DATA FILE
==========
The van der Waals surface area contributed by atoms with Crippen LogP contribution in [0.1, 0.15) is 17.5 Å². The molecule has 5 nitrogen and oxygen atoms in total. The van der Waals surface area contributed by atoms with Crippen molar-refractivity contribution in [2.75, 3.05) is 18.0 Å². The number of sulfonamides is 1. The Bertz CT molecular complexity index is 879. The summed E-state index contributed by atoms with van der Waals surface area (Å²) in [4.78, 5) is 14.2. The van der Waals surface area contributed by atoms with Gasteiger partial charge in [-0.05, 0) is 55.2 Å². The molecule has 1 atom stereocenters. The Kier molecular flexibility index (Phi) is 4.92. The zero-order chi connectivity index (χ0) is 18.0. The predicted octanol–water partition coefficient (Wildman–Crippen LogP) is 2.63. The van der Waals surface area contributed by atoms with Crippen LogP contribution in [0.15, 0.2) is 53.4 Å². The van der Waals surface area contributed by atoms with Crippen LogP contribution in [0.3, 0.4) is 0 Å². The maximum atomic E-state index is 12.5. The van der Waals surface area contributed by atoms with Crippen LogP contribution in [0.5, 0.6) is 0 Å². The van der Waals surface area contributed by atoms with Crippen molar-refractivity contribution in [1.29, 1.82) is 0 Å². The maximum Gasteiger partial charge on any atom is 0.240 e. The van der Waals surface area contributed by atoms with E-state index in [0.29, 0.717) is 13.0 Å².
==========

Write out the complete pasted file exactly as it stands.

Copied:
The van der Waals surface area contributed by atoms with Crippen LogP contribution in [0.1, 0.15) is 17.5 Å². The molecule has 5 nitrogen and oxygen atoms in total. The van der Waals surface area contributed by atoms with Crippen molar-refractivity contribution in [2.75, 3.05) is 18.0 Å². The number of sulfonamides is 1. The Bertz CT molecular complexity index is 879. The summed E-state index contributed by atoms with van der Waals surface area (Å²) in [4.78, 5) is 14.2. The van der Waals surface area contributed by atoms with Gasteiger partial charge in [-0.05, 0) is 55.2 Å². The molecule has 1 atom stereocenters. The Kier molecular flexibility index (Phi) is 4.92. The zero-order chi connectivity index (χ0) is 18.0. The predicted octanol–water partition coefficient (Wildman–Crippen LogP) is 2.63. The van der Waals surface area contributed by atoms with Crippen LogP contribution in [0.15, 0.2) is 53.4 Å². The van der Waals surface area contributed by atoms with Crippen LogP contribution in [0.3, 0.4) is 0 Å². The maximum atomic E-state index is 12.5. The van der Waals surface area contributed by atoms with Crippen LogP contribution in [0.5, 0.6) is 0 Å². The van der Waals surface area contributed by atoms with Crippen molar-refractivity contribution in [1.29, 1.82) is 0 Å². The maximum Gasteiger partial charge on any atom is 0.240 e. The van der Waals surface area contributed by atoms with E-state index in [0.29, 0.717) is 13.0 Å².